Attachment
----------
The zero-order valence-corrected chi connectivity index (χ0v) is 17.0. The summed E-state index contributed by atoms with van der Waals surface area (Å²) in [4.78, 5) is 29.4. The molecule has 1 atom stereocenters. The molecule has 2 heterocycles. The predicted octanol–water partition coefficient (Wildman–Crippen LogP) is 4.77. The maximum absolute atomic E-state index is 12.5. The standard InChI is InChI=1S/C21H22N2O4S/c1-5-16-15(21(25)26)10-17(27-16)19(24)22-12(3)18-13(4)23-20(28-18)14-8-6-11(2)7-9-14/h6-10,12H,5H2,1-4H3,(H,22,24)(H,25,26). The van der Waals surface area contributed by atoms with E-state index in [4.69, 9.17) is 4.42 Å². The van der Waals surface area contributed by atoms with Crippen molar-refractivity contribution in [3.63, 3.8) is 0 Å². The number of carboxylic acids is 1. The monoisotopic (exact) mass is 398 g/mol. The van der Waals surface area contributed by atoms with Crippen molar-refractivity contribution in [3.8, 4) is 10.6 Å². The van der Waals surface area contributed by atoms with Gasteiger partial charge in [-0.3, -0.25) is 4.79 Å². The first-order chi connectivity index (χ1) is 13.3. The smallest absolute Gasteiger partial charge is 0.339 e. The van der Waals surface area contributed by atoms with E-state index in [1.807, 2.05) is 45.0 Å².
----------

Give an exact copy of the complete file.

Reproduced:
The zero-order valence-corrected chi connectivity index (χ0v) is 17.0. The summed E-state index contributed by atoms with van der Waals surface area (Å²) in [4.78, 5) is 29.4. The molecule has 1 atom stereocenters. The molecule has 2 heterocycles. The predicted octanol–water partition coefficient (Wildman–Crippen LogP) is 4.77. The maximum absolute atomic E-state index is 12.5. The standard InChI is InChI=1S/C21H22N2O4S/c1-5-16-15(21(25)26)10-17(27-16)19(24)22-12(3)18-13(4)23-20(28-18)14-8-6-11(2)7-9-14/h6-10,12H,5H2,1-4H3,(H,22,24)(H,25,26). The van der Waals surface area contributed by atoms with E-state index in [4.69, 9.17) is 4.42 Å². The van der Waals surface area contributed by atoms with Crippen molar-refractivity contribution in [3.63, 3.8) is 0 Å². The number of carboxylic acids is 1. The monoisotopic (exact) mass is 398 g/mol. The van der Waals surface area contributed by atoms with Crippen molar-refractivity contribution in [3.8, 4) is 10.6 Å². The van der Waals surface area contributed by atoms with Gasteiger partial charge in [-0.3, -0.25) is 4.79 Å². The first-order chi connectivity index (χ1) is 13.3. The smallest absolute Gasteiger partial charge is 0.339 e. The van der Waals surface area contributed by atoms with E-state index in [1.807, 2.05) is 45.0 Å².